These flight operations were disrupted but they had to troubleshoot and reduce the number of canceled flights in the short term. They had pilots, cabin crew, mechanics but no planes. The best option was to opt for dry leases.

Dry leases are good for big companies like Emirates, Ethiopian to name a few as they have large crew facilities and are able to maintain their standards and crew culture.

Wet leases;

They are a mix of wet and dry. For example, the airline will get an aircraft, insurance and mechanics from the leasing company but provide its own pilots and cabin crew.

Again, this model depends on the modus operandi that the parties deem appropriate.

Proponents of leasing will also say that a lot of start-up capital is saved if one opts for a lease. According to Economic Times, the cost of an Airbus A330Neo is around 296.4 Million USD depending on the configurations you offer while a Boeing 777F (Freighter) will cost you 353.3 Million USD which is prohibitive for a start up or an airline wishing to expand into a short run. Purchasing aircraft is a multi-million dollar business and the procedures are complex. Buying planes to start an airline can basically tie up useful operating capital. Hence the alternative of leasing for which less funds are sacrificed.

  1. The leasing company can start or begin its operations in a short period of time (without waiting years for a manufacturer to deliver handicrafts) with flexible conditions helping it to adapt to the target market. Flexibility also comes when deciding between operating lease and capital lease. For leasing, you rent as if you were getting a loan. The equipment is valued as an asset on the lessee’s balance sheet. Later, the craft becomes the property of the airline.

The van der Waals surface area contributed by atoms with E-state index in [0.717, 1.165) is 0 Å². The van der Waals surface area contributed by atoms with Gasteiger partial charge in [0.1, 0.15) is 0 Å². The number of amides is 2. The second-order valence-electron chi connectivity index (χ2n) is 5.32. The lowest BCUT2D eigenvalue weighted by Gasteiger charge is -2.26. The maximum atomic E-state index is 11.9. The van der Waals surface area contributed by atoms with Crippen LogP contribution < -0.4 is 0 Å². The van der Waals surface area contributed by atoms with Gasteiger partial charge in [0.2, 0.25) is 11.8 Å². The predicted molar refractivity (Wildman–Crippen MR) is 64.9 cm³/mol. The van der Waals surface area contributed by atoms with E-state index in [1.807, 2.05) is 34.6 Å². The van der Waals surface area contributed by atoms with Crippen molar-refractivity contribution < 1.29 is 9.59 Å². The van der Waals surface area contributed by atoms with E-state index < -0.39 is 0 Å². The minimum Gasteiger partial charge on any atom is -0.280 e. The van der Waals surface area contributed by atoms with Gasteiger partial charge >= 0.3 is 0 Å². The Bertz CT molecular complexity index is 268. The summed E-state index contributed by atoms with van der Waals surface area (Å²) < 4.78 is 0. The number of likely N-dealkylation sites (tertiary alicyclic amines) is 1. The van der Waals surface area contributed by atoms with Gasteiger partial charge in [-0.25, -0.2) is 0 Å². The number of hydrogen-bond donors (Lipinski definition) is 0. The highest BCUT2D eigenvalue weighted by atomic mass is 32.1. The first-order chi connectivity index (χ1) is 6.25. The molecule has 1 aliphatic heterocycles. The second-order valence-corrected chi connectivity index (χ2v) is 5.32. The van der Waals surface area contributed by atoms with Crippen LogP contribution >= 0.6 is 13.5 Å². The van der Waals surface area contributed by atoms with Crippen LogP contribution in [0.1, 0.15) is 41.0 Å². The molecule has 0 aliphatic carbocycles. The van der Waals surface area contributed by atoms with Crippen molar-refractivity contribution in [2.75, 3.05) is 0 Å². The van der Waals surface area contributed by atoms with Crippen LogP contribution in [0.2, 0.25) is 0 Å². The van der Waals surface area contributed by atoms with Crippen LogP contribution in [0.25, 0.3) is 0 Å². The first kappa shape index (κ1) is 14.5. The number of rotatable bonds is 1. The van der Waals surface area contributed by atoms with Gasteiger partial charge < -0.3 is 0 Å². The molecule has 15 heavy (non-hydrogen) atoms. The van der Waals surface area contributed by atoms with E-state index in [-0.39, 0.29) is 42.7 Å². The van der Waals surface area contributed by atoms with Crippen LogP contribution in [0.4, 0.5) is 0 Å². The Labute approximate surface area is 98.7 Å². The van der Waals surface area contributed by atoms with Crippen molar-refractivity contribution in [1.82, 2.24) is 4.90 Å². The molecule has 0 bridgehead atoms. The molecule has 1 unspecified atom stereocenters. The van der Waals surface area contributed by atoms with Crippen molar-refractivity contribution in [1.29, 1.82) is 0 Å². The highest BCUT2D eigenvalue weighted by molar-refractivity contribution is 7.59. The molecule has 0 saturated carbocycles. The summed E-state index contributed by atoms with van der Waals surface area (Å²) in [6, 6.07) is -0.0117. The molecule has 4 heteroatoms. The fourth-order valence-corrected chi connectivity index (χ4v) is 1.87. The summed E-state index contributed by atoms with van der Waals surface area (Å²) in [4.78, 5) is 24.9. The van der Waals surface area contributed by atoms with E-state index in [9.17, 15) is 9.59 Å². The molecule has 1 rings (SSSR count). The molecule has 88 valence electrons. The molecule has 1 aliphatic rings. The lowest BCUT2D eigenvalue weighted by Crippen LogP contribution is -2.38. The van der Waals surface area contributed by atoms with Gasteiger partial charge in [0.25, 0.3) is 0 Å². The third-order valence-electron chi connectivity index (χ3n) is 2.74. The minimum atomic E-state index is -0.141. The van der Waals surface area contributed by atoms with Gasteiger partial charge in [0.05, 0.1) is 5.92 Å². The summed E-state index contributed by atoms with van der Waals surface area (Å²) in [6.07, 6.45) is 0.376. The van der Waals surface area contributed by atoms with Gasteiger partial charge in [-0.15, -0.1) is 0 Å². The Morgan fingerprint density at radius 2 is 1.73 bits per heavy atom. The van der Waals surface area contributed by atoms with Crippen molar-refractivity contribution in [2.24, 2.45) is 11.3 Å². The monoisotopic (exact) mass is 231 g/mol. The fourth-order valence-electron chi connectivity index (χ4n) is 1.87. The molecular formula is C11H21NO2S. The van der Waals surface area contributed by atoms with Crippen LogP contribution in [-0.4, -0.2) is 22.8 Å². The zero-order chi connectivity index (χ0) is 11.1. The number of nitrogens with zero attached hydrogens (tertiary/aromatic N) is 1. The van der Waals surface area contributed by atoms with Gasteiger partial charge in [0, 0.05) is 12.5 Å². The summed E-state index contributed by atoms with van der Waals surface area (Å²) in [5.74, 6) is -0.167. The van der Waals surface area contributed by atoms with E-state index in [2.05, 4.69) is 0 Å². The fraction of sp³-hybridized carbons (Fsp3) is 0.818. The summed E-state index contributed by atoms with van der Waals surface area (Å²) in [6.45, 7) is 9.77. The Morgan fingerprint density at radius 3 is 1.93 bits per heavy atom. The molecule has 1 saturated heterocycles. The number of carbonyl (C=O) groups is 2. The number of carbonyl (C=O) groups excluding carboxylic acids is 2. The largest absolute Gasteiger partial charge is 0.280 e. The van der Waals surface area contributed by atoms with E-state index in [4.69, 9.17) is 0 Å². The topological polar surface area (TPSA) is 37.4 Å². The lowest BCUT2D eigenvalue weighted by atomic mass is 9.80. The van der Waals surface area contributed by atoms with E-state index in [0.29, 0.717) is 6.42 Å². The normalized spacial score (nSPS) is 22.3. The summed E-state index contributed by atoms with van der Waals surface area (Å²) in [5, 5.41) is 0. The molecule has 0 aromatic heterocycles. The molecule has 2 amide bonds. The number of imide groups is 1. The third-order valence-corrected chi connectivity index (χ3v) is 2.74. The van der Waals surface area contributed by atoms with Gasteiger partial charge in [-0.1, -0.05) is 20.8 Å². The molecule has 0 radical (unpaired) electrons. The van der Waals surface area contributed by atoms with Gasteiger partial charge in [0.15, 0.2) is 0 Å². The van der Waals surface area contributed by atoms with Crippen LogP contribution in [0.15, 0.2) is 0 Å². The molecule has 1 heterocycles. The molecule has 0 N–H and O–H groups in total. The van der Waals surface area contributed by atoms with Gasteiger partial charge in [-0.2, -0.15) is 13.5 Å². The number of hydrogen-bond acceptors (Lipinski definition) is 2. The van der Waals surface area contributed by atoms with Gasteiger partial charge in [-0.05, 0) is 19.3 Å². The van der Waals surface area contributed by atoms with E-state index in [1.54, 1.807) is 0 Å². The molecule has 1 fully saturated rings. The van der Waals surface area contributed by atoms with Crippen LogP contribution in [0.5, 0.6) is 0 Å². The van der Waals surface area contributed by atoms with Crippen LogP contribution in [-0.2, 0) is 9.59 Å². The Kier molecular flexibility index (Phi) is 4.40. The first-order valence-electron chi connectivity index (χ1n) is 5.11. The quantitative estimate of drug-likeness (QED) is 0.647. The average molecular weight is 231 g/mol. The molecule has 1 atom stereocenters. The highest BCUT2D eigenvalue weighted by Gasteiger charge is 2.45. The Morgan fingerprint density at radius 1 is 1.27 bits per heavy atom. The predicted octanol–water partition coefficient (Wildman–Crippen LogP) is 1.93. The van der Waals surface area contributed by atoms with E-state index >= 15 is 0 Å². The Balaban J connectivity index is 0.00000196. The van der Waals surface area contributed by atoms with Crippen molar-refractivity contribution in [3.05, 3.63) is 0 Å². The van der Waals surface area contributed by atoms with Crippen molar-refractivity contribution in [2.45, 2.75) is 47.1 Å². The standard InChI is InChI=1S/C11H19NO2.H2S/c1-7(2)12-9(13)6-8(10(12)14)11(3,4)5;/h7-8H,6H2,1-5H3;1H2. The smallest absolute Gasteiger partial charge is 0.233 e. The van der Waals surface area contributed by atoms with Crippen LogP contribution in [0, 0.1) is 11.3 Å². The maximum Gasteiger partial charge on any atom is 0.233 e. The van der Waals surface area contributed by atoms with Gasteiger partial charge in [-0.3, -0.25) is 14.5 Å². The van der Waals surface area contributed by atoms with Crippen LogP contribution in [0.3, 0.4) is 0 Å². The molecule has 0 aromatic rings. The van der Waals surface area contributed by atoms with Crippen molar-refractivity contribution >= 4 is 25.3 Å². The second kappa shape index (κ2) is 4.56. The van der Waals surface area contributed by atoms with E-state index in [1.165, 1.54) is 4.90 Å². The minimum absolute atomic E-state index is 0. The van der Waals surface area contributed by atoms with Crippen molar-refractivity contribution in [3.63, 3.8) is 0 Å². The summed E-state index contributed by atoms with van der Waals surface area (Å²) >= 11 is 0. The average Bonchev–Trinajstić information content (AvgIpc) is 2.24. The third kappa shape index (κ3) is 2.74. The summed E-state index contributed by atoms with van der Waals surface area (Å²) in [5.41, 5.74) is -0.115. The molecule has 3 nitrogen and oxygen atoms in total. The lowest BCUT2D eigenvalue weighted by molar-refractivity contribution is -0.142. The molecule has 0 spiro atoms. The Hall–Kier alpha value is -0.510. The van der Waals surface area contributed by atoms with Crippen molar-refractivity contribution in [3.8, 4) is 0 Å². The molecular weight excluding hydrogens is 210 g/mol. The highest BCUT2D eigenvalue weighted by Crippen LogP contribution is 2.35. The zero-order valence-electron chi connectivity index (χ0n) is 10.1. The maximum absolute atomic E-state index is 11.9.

For the operating lease, the leasing company retains ownership and the airline will have the craft as a monthly operating expense.

  1. The leasing airline avoids certain risks of insurance, personnel management, wear and tear, the headache of boat maintenance.

The purchase of tools, spare parts and the management of international craft standards will be left to the lessor.

  1. Up-to-date, more fuel-efficient equipment requested by customers will always be available. Under the terms of the lease, a leasing company will still be required to take back their craft after an agreed term has expired being obliged to deliver a newer version based on the new business concept a company has at no additional cost. to hire and train staff and crew. The airline leaves the burden of disposing of old boats to the leasing company.
  2. Finally, the airline is able to play in fairly fixed forward rates and expenses. The premium rates being known, the other collateral expenses such as salaries, maintenance, insurance, training and certifications are left to the lessor. It is easier to make predictions, which makes planning easier.

Therefore, whether to buy or lease depends a lot on the business model an airline wishes to adopt, the competition and the cost of financing. It remains to be seen how Uganda Airlines fares in this unstable post Covid environment.

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Jared is an aviation researcher and rally car safety manager. He is the Managing Director of Legal Compliance and Human Resources, Muttico Technical Services Ltd and Co-Director of Amputee Self Help Network Uganda.